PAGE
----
Planning an Event Menu
When arranging the food and beverage for any function, it’s important for event planners to consider several “not-so-obvious” catering menu planning items to help ensure a successful program.
Consider the following when planning your menu:
Know Your Guest Profile
What is the profile of the guests being invited to the event?
The professional level of your guest.
The frequency your guest attends similar events.
The location where guests reside.
The ethnic background of your guests.
Know Your Guest Preferences
Understanding the profile of your guest allows the event planner to begin considering what menu options to offer. The following will help you better plan to meet their needs :
Older groups of attendees may prefer a milder menu.
Attendees concerned about health may prefer more seafood and vegetable options.
Younger or middle-aged attendees may prefer spicier, more adventurous meals.
The idea here is to consider what your guests will enjoy the most based on the type of event you are planning.
Provide Menu Choices
Anyone planning an event should offer several choices so that all guests will be pleased with what’s available. Some general guidelines :
Offer at least two choices of entrees (three is better).
Offer three or more salad dressing options.
Serve all condiments on the side.
Offer two dessert options: one very indulgent, one healthy.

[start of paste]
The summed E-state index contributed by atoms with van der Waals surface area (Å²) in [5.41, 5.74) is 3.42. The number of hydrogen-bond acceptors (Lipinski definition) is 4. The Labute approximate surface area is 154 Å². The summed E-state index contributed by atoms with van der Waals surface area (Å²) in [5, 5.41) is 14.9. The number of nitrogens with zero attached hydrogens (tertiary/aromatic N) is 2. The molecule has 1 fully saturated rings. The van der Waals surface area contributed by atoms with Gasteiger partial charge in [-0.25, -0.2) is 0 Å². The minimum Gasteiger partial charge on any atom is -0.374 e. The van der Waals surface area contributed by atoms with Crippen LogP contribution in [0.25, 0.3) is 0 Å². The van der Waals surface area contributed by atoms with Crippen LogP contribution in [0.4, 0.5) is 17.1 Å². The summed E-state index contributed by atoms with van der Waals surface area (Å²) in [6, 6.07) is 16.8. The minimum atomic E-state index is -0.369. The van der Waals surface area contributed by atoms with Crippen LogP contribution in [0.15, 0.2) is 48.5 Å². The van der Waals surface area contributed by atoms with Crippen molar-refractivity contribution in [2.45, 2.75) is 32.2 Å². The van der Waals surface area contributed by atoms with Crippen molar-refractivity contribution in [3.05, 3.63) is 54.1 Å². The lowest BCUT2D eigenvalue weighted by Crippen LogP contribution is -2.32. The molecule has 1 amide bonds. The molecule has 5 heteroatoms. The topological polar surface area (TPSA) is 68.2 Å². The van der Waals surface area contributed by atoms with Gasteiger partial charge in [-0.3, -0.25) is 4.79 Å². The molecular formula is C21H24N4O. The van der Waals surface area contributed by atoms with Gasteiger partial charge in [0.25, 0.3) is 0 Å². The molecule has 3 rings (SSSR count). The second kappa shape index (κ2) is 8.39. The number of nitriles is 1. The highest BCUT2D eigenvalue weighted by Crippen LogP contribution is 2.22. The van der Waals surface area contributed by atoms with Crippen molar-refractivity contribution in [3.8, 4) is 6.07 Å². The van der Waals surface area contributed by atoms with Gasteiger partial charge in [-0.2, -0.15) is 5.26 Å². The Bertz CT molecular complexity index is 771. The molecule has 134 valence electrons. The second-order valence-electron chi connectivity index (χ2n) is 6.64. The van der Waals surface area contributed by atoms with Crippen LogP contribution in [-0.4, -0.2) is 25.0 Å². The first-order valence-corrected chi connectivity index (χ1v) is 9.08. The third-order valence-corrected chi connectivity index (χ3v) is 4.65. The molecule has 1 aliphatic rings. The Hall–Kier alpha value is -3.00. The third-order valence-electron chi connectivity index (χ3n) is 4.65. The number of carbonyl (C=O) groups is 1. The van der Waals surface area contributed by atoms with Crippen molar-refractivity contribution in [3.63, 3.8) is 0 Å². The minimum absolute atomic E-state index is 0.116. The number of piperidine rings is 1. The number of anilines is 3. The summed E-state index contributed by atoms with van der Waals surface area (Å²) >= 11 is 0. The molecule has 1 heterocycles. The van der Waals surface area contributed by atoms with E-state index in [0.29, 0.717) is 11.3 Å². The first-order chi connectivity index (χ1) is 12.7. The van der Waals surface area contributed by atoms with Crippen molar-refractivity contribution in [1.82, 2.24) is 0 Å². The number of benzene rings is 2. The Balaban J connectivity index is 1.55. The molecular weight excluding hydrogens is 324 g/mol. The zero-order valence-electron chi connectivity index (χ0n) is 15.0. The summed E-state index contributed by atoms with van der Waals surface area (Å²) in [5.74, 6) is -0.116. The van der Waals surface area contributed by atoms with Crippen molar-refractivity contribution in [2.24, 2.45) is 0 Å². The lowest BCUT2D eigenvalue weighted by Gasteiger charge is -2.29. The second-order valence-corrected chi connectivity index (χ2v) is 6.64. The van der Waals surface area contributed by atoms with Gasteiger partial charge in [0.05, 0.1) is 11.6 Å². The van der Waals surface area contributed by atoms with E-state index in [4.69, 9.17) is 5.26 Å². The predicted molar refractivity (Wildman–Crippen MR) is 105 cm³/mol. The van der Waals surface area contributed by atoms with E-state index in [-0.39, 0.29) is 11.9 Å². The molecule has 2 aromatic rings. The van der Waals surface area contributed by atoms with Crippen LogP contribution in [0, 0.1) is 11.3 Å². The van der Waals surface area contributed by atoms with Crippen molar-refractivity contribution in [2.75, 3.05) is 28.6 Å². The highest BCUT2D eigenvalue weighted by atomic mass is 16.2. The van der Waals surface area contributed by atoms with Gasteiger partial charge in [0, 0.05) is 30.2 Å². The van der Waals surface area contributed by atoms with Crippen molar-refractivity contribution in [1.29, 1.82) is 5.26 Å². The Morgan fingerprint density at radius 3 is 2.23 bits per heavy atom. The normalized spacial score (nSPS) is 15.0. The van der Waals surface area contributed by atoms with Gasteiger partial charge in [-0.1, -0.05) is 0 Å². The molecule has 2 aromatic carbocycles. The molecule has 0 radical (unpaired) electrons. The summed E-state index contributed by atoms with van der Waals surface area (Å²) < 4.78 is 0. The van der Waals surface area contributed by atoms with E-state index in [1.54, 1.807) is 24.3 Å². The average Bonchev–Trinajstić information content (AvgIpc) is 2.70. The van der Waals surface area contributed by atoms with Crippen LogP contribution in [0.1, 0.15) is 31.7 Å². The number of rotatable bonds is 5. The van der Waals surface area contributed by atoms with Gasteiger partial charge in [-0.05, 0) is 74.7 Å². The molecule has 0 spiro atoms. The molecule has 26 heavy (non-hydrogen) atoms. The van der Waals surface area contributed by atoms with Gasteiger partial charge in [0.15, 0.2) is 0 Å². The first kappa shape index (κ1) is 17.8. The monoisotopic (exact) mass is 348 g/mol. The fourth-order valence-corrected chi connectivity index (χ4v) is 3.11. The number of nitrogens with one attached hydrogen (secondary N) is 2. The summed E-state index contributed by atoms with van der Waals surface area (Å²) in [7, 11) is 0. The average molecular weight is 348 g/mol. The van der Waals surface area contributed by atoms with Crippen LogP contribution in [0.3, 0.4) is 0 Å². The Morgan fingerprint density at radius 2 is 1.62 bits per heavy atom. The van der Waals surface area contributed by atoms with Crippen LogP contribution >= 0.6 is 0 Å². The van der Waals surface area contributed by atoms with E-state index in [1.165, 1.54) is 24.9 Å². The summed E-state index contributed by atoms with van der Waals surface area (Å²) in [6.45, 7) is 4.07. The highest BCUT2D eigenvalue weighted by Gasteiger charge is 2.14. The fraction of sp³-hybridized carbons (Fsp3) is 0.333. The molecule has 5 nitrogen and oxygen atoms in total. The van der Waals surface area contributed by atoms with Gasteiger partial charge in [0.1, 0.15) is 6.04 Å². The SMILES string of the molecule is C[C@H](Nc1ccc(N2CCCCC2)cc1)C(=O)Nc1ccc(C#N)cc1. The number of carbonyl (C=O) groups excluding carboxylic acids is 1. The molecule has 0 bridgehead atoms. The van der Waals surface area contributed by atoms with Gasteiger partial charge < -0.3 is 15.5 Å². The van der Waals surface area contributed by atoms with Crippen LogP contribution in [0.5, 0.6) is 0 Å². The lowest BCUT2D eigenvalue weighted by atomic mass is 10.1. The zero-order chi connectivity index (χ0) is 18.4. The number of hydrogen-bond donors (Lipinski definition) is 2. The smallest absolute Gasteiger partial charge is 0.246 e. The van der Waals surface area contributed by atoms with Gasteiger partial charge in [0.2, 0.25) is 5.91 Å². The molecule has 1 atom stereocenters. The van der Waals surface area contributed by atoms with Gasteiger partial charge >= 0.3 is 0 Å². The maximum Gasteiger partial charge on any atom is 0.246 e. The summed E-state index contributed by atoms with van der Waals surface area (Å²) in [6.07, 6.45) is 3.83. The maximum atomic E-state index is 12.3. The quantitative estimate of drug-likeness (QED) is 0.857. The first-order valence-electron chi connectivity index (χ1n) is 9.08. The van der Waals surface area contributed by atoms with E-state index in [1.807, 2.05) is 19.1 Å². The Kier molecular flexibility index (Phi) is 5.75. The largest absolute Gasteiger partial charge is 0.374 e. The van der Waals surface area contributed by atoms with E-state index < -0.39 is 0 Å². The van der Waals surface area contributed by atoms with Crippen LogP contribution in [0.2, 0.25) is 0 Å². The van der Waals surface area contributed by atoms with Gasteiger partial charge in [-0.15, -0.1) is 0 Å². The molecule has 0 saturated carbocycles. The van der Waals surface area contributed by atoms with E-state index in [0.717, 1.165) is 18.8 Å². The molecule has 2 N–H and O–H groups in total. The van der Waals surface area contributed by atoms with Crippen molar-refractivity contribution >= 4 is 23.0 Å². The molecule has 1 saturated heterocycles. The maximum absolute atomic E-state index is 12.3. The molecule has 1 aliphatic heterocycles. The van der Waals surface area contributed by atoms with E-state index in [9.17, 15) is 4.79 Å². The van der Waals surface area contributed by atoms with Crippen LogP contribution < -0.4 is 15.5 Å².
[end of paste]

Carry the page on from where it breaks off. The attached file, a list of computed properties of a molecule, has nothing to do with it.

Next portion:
Incorporate Seasonal and Fresh Items
When selecting the menu, the time of year should play a large factor in determining food and beverage. Take into consideration which items are in season for spring or winter menus. Another important factor is to consider the region or location of the event and popular food items from the area. Incorporate fresh seafood or regionally grown produce.
Select a Menu that Fits the Event Schedule
Sometimes the clock will be the greatest guide to determining the menu for an event. Some examples :
Box lunches are best if you have 30 minutes or on the go.
Plated meals usually require at least 1.5 hours.
- Buffets may be finished in about 1 hour.
Cocktail receptions require a minimum of 1 hour before dinner.
Working breakfasts or lunches should incorporate menu items that can hold up for longer periods of time than others
Anticipate Special Needs
Before any event, it is critical for an event planner to find out if any of the guests have a special need so that the catering manager can address those needs prior to the event. Considerations include :
Allow for a Comfortable Room Setup
Choose the appropriate room layout that supports your event objectives and allow space for people to move. Examples :
Boardroom setup should be for a maximum of 15 guests.
U-shape and rectangle table layout to promote discussion.
Classroom style is great for a presentation.
Banquet style promotes small group discussions.
At round tables and for ease of conversation seat 8, alternatively if space is a problem consider 10 people per banquet table.
Create Ethnic or Regional Menus
Have ethnic-specific themes – this allows an event planner and the executive chef to work together to bring region-specific and international foods into your event which will definitely please guests. Common ethnic catering includes the following :
The Final Presentation of Food and Beverage
We eat with our eyes and our nose before tasting any food. Whether it’s served plated or buffet, a catered meal should be visually colourful and fragrant. Linens and table décor will complement the theme of the meal and enhance your guests whole experience.
Source : http://eventplanning.about.com
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